Intel has just unleashed a new line of processors. It’s not based on a new architecture, but is instead an expansion of the current Sandy Bridge line. Now, instead of a maximum of four cores, you can buy a processor with up to six!
Of course, you could do that months ago – but you’d have to purchase a processor using the Nehalem architecture. That made no sense, because the quickest quad-core Sandy Bridge options were almost as fast and hundreds less expensive. Does Sandy Bridge-E resolve that issue? Let’s take a closer look.
Behind the Name
Once again, Intel has created a name that’s not nearly as clear as they might have thought. What’s the E stand for? Efficiency? Eco? Extreme?
Nope. It stands for Enthusiast. The Sandy Bridge-E is built to be the best of the best, and as a result it’s not meant to appeal to a layman user who uses his or her PC for common tasks like web browsing and PC gaming. Instead, it’s targeted at people who need as many cores as possible, and use demanding applications that can actually take advantage of multiple threads.
Two new processors will be offered at launch, the Core i7-3930K and the Core i7-3960X. The difference between these choices is clock speed and cache. The 3,930K offers a 3.2 GHz base clock speed and 12MB of cache, while Core i7-3,960X offers a 3.3 GHz base clock speed and 15MB of cache. Both have hyper-threading, so the six cores can support twelve threads.
What about pricing? The MSRP is $555 for the 3,930K and $990 for the 3,960X. I’d expect retailers to actually ask more for these initially, as despite the already high prices, they will be in high demand. They are, after all, the most powerful processors money can buy.
That may sound dramatic, but it’s absolutely true. In testing by PC Perspective, the new processors were able to outperform the Core-i7 2600K by as much as 30%. As you might expect, programs with excellent multi-thread support revealed the largest gap between the quad-core and six-core Sandy Bridge entries. Software that doesn’t require the extra cores, such as games, show little difference between the new processors and the older quad-core Sandy Bridge products.
Strangely, these new LGA 2011 processors do not come with a heatsink or cooler, making them the only processors sold by Intel in an OEM box without a cooling solution. Don’t forget to budget a processor cooler when purchasing one of these processors. Intel will offer its typical low-end cooler for $20, but also plans to offer a water cooler for around $80. Of course, for the same money you could purchase a third-party cooler. The choice is yours.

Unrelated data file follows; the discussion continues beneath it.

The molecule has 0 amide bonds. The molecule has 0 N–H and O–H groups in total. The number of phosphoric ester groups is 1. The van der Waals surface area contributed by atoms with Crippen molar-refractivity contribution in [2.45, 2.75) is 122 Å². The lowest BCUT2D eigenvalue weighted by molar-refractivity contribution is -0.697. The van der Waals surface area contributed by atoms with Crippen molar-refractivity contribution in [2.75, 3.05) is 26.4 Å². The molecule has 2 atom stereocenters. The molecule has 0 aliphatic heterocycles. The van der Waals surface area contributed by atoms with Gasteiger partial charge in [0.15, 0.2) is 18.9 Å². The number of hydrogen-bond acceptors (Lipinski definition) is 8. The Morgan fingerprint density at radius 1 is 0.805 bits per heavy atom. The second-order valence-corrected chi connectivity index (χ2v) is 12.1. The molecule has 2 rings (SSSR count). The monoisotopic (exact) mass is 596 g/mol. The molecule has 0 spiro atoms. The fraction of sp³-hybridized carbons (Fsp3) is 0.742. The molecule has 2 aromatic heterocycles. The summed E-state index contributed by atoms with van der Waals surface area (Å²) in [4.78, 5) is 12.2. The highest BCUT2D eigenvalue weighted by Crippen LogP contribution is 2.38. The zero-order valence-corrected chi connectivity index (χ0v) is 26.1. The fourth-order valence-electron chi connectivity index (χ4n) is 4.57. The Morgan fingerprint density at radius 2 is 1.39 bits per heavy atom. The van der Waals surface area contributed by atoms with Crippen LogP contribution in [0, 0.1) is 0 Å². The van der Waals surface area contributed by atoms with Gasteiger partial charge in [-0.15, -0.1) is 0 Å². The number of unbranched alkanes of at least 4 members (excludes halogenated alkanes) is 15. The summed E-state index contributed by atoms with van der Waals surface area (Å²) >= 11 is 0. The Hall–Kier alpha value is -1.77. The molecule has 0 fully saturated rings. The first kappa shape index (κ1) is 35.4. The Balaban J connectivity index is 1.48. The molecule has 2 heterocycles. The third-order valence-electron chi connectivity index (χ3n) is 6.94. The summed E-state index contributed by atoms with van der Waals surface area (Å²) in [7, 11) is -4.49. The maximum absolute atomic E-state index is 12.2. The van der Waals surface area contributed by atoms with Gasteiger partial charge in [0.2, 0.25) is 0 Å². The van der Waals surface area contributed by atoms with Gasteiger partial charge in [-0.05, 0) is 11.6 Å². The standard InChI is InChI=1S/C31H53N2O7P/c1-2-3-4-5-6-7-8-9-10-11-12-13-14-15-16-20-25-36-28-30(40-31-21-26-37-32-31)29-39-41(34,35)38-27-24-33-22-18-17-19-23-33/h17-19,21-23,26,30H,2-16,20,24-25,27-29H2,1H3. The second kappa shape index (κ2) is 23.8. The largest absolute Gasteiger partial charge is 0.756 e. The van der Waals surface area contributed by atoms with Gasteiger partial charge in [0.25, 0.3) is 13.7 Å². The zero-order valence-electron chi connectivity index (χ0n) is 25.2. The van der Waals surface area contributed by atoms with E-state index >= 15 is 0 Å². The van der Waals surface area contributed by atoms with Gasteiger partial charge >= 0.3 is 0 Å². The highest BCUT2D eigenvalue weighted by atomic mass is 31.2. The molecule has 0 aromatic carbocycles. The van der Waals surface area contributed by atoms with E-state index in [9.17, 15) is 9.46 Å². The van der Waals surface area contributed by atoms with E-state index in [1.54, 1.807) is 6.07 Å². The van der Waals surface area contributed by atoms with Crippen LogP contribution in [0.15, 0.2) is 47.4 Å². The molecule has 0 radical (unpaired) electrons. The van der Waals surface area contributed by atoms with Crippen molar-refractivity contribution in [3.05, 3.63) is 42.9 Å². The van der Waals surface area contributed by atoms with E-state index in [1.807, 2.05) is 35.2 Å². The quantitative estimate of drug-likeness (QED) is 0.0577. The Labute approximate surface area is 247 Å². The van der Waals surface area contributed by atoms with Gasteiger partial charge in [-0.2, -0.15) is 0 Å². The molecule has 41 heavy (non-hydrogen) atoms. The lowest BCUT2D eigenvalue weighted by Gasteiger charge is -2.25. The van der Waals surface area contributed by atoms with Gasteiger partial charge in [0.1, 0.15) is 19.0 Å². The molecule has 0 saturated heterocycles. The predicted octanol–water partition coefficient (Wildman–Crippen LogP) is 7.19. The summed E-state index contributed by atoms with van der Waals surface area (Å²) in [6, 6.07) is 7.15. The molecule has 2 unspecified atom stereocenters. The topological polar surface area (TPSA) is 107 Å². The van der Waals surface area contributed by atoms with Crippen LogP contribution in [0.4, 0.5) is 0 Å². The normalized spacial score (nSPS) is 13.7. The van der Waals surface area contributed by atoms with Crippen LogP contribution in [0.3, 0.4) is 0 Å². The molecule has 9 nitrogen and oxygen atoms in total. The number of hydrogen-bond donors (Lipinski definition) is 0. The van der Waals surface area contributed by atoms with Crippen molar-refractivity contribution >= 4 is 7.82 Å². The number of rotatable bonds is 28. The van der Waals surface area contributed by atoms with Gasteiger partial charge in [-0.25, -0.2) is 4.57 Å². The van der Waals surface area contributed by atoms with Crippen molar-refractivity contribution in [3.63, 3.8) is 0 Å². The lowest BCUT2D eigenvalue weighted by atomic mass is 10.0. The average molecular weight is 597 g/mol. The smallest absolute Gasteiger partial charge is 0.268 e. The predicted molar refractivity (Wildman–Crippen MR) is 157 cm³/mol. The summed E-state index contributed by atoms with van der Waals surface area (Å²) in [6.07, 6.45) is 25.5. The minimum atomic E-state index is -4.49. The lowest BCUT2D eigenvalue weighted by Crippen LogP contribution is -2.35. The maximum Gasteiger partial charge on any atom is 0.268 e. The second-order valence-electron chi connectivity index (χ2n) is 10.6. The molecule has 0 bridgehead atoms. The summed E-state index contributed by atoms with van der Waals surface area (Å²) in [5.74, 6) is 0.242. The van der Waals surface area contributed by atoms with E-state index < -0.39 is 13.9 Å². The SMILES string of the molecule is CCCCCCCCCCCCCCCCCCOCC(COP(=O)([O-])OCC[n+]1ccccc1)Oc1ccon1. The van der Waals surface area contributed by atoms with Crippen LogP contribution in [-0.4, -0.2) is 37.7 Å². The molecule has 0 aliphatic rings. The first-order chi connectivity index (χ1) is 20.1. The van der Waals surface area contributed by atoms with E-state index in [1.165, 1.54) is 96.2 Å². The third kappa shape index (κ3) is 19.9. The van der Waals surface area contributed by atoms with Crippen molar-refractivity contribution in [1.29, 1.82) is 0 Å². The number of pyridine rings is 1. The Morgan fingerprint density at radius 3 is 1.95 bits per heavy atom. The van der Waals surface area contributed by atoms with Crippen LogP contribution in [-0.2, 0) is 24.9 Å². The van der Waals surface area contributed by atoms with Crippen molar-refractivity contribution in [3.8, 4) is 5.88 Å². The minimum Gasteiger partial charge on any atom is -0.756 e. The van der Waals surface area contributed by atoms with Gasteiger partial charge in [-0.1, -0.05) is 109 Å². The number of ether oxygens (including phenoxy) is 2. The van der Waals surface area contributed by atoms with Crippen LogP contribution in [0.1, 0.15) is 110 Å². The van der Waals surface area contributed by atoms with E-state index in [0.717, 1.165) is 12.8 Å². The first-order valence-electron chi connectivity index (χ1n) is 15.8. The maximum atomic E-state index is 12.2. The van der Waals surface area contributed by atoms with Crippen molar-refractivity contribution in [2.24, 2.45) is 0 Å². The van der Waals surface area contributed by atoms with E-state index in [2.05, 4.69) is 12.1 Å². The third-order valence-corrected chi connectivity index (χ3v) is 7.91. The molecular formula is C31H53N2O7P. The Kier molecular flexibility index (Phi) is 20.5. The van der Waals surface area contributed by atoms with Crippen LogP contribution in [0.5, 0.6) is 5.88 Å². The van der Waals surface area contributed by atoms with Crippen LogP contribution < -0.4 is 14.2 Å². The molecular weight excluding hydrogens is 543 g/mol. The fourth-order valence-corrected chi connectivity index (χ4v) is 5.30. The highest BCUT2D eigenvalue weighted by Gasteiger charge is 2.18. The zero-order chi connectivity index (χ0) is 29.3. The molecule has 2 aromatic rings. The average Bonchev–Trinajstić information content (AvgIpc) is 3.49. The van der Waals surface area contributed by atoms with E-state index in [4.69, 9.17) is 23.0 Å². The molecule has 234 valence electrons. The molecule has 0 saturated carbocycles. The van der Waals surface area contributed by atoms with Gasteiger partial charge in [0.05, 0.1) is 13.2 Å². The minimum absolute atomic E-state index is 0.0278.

A New Chipset, Too
In addition to the new processors, Intel is unleashing a new chipset, called X79. It is meant as a replacement for the X58 chipset that was once considered Intel’s flagship. Because X58 does not offer Sandy Bridge support, the chipset has been of questionable use since the release of the newest processor architecture.
X79 introduces yet another new processor socket, LGA2011. There are other changes, as well. RAM support has changed from tri-channel (as found on X58) to quad-channel, and the new chipset has been built to handle the high power requirements of the new processors, all of which are slapped with a 130W TDP. By comparison, a Core i7-2600K has a 95W TDP.
Chipset changes were also required because the new Sandy Bridge-E processors, like their previous brethren, entirely eliminate the Northbridge.
Should You Buy One?
So, you’re impressed by the performance. Now you’re wondering – should I blow my savings on one of these? Or is this not the best use of my cash?
The title “enthusiast” doesn’t properly describe the exclusivity of these processors. I am an enthusiast, but I would never buy one of these, because I don’t run software that needs the extra cores. My most demanding tasks is gaming, which still sees only a small benefit from four cores, never mind six.
Instead, these products are aimed at people who use computers as important tools for doing work. If a 20% increase in performance can cut an hour off the time it takes for your PC to complete an encoding run, then you’re the kind of person this processor is for. If you regularly edit files with multi-gigabyte file sizes, you’re the kind of person this processor is for. If a computer crash effectively shuts down your business, you’re the kind of person this processor is for.
And in the hands of such a professional, yes, the high prices can be justified and may in fact pay for themselves in a matter of weeks by saving time that would otherwise be spent waiting for a task to finish.
Of course, there’s no accounting for taste. If you have a lot of money to spend on a PC, and you want the fastest possible, feel free to jump on the Sandy Bridge-E bandwagon. You may receive much better value from a less powerful configuration, but not every nerd cares about value as much as owning a stonking fast computer.
Sandy Bridge-E is an impressive step forward for Intel, and one that is perhaps overdue. The older Nehalem-based six-core processors were still commanding high prices, despite the use of a nearly three year old architecture and chipset.
With this new line, Intel will once again have a proper flagship that can leave both Intel and AMD’s best in the dust.